You can also impose late fees to discourage missed payments. Furthermore, you can use credit control to determine whether your customers are likely to make payments on time.

Pay Bills Strategically and Optimize Expenses

 

You can optimize outflows related to expenses by paying bills in a strategic manner. 

By paying your company’s most important costs first — such as employee salaries, rent, and utility costs — you can pay other bills on a staggered schedule.  While you should generally avoid paying bills late, some bills have less urgent payment requirements or different due dates. Taking advantage of this can reduce the impact that outflows have on inflows.

You can also reduce expenses by finding the most affordable services overall — not just in terms of billing structure but also in terms of fees and other costs.

Maintain a Spreadsheet

By maintaining a cash flow spreadsheet and updating it consistently, you can closely monitor your inflows and outflows. This will help you optimize your cash flow balance. You can hire a financial expert to manage the spreadsheet or outsource the task to a professional.

Make Conservative Predictions

Cash flows should be monitored closely, but your predictions are unlikely to be fully accurate. For this reason, you should make conservative predictions. That means you should underestimate your company’s future income and overestimate its future spending. 

This approach will give you some room for error in the event that your business underperforms expectations or faces a spending emergency.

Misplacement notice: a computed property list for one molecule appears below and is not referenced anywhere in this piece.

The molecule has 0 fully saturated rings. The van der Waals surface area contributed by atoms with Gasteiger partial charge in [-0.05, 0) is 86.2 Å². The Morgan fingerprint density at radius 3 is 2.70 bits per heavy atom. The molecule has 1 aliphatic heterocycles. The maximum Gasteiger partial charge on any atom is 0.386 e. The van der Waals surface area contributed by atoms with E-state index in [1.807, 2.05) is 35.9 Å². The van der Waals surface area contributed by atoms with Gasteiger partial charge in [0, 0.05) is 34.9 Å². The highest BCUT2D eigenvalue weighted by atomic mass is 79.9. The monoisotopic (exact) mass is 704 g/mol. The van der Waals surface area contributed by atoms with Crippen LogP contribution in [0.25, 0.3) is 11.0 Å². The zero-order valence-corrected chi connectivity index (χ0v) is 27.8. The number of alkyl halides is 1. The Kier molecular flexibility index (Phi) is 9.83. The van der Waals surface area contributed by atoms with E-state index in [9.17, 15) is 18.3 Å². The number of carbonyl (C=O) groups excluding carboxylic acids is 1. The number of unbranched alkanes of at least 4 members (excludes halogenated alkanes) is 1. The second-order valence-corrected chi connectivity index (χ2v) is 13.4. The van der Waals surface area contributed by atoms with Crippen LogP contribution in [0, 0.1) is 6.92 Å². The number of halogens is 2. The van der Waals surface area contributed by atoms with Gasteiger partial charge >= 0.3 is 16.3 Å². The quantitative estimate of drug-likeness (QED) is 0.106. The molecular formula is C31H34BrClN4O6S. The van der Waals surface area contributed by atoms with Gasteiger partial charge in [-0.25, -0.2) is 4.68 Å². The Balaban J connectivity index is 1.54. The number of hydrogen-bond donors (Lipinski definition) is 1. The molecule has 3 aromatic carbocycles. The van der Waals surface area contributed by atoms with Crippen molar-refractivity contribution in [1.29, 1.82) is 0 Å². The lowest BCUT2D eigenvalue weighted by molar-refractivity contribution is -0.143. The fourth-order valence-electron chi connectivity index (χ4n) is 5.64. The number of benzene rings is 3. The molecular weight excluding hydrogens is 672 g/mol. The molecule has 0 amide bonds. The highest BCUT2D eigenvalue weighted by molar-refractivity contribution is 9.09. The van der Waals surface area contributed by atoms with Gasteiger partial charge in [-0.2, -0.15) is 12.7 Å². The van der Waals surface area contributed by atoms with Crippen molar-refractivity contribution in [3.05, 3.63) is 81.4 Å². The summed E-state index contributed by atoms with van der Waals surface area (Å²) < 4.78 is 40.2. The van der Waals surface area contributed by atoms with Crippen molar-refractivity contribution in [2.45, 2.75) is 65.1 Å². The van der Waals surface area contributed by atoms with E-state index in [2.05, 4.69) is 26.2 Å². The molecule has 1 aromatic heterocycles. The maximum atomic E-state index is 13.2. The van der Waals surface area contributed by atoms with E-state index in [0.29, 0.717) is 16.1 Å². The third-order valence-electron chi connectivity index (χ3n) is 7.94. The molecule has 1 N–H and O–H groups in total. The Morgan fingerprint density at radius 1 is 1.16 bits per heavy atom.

Consider Financing Options

If you simply are not bringing in enough money, you can consider alternate financing options. This might include debt financing, equity financing, and credit and loans.

However, these financing options should not be used indiscriminately. You should also consider how these options will impact your company’s finances in the long term — including but not limited to the need to repay interest on loans and credit.

Examples of Cash Flow Management

Below, we’ll look at two examples of how a company might manage opposite financial situations. In the first, we will consider a shortage of cash, and in the second, surplus cash.

Cash Shortage

Imagine that your company needs to pay its suppliers in 30 days. However, you cannot afford to do so until you receive customer payments, which are due in 90 days.

In this case, your company can hasten payments by re-negotiating terms with customers, can make changes to its cash flow or financing strategies, or can obtain a loan or credit.